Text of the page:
The State’s Interest in Retribution
Jeffrie G. Murphy
Arizona State University College of Law
Journal of Contemporary Legal Issues, Vol. 5, p. 283, 1994
Can liberals consistently be retributivists? Can a theory of punishment that approves the use of state power, not in pursuit of the social goals of crime control and harm prevention, but rather in pursuit of a purely moral objective be consistent with the liberal theory of the state that values rights and liberty as the primary political values? This article addresses these fundamental concerns by critiquing the arguments of Feinberg, Herbert Morris’s freeriding criminal conduct theory, and Michael Moore’s arguments. To answer these questions, it explores a version of liberalism coined communitarian liberalism, which posits that the liberal state exists not simply to protect rights by punishing their violation but also to foster a social climate in which human rights are respected and in which autonomy is a realistic option for all citizens. This allows for positive assistance to the poor, but prohibits negative proscription by the criminal law on completely independent acts. This argument, however, is ultimately rejected in favor of concluding that those versions of retributivism that are fairly weak - representing either side-constraints or secondary aims of punishment - are probably compatible with liberalism. The robust and most emotionally compelling versions of retributivism, however, probably are not.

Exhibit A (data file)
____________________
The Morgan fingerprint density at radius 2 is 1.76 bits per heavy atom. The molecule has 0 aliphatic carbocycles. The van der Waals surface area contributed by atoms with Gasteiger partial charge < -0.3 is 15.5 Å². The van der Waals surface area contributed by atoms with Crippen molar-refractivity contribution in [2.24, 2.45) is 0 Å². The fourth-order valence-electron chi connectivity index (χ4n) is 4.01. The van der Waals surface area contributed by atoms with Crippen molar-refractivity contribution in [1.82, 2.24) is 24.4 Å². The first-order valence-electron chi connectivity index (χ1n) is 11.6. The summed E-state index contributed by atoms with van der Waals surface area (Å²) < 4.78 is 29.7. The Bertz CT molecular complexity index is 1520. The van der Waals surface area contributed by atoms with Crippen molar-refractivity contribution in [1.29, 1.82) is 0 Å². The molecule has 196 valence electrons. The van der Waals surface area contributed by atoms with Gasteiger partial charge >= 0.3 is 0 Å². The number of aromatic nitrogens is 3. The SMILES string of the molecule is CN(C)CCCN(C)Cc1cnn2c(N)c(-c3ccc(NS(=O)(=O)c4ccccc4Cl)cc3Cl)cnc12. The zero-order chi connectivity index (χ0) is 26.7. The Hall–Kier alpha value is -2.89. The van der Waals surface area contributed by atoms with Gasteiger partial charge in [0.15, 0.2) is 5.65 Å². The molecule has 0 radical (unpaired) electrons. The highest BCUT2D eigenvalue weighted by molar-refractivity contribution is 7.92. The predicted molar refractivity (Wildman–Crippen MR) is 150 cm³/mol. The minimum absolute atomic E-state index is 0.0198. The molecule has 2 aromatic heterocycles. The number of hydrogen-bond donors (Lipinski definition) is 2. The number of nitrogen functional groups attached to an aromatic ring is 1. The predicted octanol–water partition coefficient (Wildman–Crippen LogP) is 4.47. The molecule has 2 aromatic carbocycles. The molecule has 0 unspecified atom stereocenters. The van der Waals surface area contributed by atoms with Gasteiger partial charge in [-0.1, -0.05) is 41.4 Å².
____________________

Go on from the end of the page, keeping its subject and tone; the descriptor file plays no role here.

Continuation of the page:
Number of Pages in PDF File: 16
Keywords: Retributivism, Criminal Law, Liberal Political TheoryAccepted Paper Series
Date posted: August 27, 2009
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